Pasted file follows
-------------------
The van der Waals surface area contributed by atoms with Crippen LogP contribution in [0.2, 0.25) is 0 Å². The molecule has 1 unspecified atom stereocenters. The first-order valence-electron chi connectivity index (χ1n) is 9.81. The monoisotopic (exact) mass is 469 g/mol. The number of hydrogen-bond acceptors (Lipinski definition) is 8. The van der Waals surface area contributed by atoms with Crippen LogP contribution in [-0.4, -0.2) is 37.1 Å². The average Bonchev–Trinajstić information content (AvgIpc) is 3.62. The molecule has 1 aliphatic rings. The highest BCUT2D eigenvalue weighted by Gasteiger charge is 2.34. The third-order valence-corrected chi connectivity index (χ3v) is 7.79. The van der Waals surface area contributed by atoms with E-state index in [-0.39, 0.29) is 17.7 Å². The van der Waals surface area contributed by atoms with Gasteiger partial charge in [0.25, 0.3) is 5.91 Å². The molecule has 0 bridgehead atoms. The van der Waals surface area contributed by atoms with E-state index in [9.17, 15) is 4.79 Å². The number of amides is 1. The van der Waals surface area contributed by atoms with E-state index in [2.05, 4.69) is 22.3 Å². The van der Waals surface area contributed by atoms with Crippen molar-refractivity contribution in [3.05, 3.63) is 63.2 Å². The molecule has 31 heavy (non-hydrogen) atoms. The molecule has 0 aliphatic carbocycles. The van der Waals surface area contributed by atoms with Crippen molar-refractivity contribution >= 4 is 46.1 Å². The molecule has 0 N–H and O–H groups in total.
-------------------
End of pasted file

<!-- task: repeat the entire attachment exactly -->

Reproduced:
The van der Waals surface area contributed by atoms with Crippen LogP contribution in [0.2, 0.25) is 0 Å². The molecule has 1 unspecified atom stereocenters. The first-order valence-electron chi connectivity index (χ1n) is 9.81. The monoisotopic (exact) mass is 469 g/mol. The number of hydrogen-bond acceptors (Lipinski definition) is 8. The van der Waals surface area contributed by atoms with Crippen LogP contribution in [-0.4, -0.2) is 37.1 Å². The average Bonchev–Trinajstić information content (AvgIpc) is 3.62. The molecule has 1 aliphatic rings. The highest BCUT2D eigenvalue weighted by Gasteiger charge is 2.34. The third-order valence-corrected chi connectivity index (χ3v) is 7.79. The van der Waals surface area contributed by atoms with E-state index in [-0.39, 0.29) is 17.7 Å². The van der Waals surface area contributed by atoms with Gasteiger partial charge in [0.25, 0.3) is 5.91 Å². The molecule has 0 bridgehead atoms. The van der Waals surface area contributed by atoms with E-state index in [9.17, 15) is 4.79 Å². The number of amides is 1. The van der Waals surface area contributed by atoms with E-state index in [2.05, 4.69) is 22.3 Å². The van der Waals surface area contributed by atoms with Crippen molar-refractivity contribution in [3.05, 3.63) is 63.2 Å². The molecule has 31 heavy (non-hydrogen) atoms. The molecule has 0 aliphatic carbocycles. The van der Waals surface area contributed by atoms with Crippen molar-refractivity contribution >= 4 is 46.1 Å². The molecule has 0 N–H and O–H groups in total.